I am told that according to Allah the person who is angry and who does not speak or act out their anger is the better person.  I am also told that the person who knows they are right and yet does not have to win the fight is the better person.  Sometimes, I have been successful at the first.  Almost rarely have I been right at the second.


            Part of the equation is why I became an attorney.  I have a strong sense of justice.  I’ve been an advocate.  So much has relied on my ability to win.  Ironically, so much of how I won as an attorney was not by arguing people down (although sometimes that helped).  Often, I was flexible and met people where they were, this includes juries and opponents.  Yet even to this day, when I do something really well, I like to keep doing it.  I fight to win.


            When I have been in the room, and we are fighting, I am always trying to win.   This is undoubtedly the reason I have been in so many battles.  It is also why I’ve lost.


            I had a phone conversation with the writer Patricia Powell when I was considering attending Mills for my MFA.  I was not sure I could do social/criminal justice work at the same time that I was getting a writing degree.  Don’t do it.  Her rich voice.  She said that I was right to be wary — you seem like a person who is well-equipped for the outer journey, but now you are engaging in a new journey, the interior one.  For that, she said, I am worried that you will not know what to do.  It is like being up a creek without a paddle.  The things that worked for you before will not work for you there.  You will have to learn the tools because right now you do not have them.


She’s right.


            When I was a child, I perceived so many injustices.  Things were unfair to me.  I didn’t have words like sexism or racism, class and sexuality.  I saw adults and other kids make decisions that I did not understand.  They seemed wrong, but they weren’t interested in what I thought.  Maybe all along I was waiting to grow up and have enough power to address these things.  Maybe I protect people now because I couldn’t protect anybody, including myself, back then.  If I can just be in control now, I can stop the bad things from happening.


            As a child, I felt victimized by peer pressure, by societal norms.  I felt powerless to stop myself from being bullied.  I felt powerless when I witnessed adults who were physically and emotionally violent to other children.  I was sickly and spent much of my summers in an emergency room.  I played dodge ball and a bigger kid slammed the ball into my head.  He laughed when my head hit the concrete.  I sat up on the ground, bleeding.  I didn’t know if it was okay to tell anyone.  There’s more.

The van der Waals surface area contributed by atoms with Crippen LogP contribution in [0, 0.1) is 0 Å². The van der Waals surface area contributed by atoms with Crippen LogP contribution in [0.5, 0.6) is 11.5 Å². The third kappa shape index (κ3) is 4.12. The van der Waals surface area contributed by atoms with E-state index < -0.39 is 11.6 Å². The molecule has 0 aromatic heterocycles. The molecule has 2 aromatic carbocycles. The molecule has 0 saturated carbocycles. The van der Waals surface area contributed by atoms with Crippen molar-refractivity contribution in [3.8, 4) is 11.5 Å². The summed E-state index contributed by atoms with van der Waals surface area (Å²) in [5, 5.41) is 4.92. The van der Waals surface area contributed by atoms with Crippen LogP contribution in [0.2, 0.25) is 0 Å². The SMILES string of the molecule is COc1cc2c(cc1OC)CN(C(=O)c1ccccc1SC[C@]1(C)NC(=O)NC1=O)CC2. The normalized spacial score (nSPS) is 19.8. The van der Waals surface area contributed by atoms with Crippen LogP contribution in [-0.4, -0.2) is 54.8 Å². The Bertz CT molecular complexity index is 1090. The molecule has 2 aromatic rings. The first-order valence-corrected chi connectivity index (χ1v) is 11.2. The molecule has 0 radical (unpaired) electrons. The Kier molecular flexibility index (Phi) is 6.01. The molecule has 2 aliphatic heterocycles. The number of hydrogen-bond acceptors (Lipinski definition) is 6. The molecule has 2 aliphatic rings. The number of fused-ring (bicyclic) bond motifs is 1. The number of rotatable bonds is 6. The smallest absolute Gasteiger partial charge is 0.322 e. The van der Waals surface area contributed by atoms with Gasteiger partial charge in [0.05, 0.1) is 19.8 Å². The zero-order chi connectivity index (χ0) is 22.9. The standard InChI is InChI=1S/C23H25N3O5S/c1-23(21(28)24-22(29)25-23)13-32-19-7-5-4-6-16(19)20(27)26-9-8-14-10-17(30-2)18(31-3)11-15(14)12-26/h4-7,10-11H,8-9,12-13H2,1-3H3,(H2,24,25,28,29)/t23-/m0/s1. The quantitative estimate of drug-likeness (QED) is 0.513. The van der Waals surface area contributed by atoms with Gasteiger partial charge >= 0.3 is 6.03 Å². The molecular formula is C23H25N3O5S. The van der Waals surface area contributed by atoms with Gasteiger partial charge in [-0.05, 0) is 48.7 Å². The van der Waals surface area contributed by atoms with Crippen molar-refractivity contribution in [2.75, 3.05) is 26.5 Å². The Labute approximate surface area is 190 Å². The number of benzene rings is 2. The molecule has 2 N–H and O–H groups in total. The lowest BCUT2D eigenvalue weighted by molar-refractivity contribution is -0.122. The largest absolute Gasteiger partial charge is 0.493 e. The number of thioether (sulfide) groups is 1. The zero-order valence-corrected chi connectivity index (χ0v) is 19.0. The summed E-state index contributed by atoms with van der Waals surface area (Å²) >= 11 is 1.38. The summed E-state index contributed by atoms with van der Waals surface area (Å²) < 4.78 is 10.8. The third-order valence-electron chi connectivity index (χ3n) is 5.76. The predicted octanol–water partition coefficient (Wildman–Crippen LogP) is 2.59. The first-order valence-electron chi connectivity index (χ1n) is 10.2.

I could do nothing as people I loved, including myself, internalized shame around money, and around sexuality.  I watched those who grew up as girls turn into women who were constantly struggling with being less than men.  Like them, I never felt beautiful.  I never felt like I was enough.


            One day the ugly child grows up.


            She is very angry.


            I am finding compassion for her.


            I hope that after this Ramadan is over that I move a little more slowly.  I hope that I am more flexible and more tolerant of others.  I hope that I can be less easily angered and more compassionate when I feel that somebody is wrong.  I hope that I will not see wrong and right so quickly.  I want to put down my sword because I’ve won a lot of battles, but victory didn’t bring me peace.


I hope I will do the hard, hard work of loving myself.


When we turn around, there is this wise, attractive, and kind adult embracing you, who knows herself, and who therefore, can get to know you.


Thank you, Allah, for Ramadan.

Thank you, Allah, for the health and safety of my family and friends.

Thank you, Allah, for looking after my loved ones who I will get to see when I get to see you.          

Thank you, Allah for all the ways you show yourself to me.

Thank you, Allah, for giving me the strength to fast.

Thank you, Allah, for teaching me.

Thank you, Allah.





What is the deep listening? Sama is

a greeting from the secret ones inside


the heart, a letter.  The branches of

your intelligence grow new leaves in


The wind of this listening. The body

reaches a peace. Rooster sound comes,


reminding you of your love for dawn.

The reed flute and the singer’s lips:


the knack of how spirit breathes into

us becomes as simple and ordinary as


eating and drinking. The dead rise with

the pleasure of listening. If someone


can’t hear a trumpet melody, sprinkle

dirt on his head and declare him dead.


Listen, and feel the beauty of your

separation, the unsayable absence.


There’s a moon inside every human being.

Learn to be companions with it. Give


more of your life to this listening. As

brightness is to time, so you are to


the one who talks to the deep ear in

your chest. I should sell my tongue


and buy a thousand ears when that

one steps near and begins to speak.


– Rumi, trans. by Coleman Barks from The Glance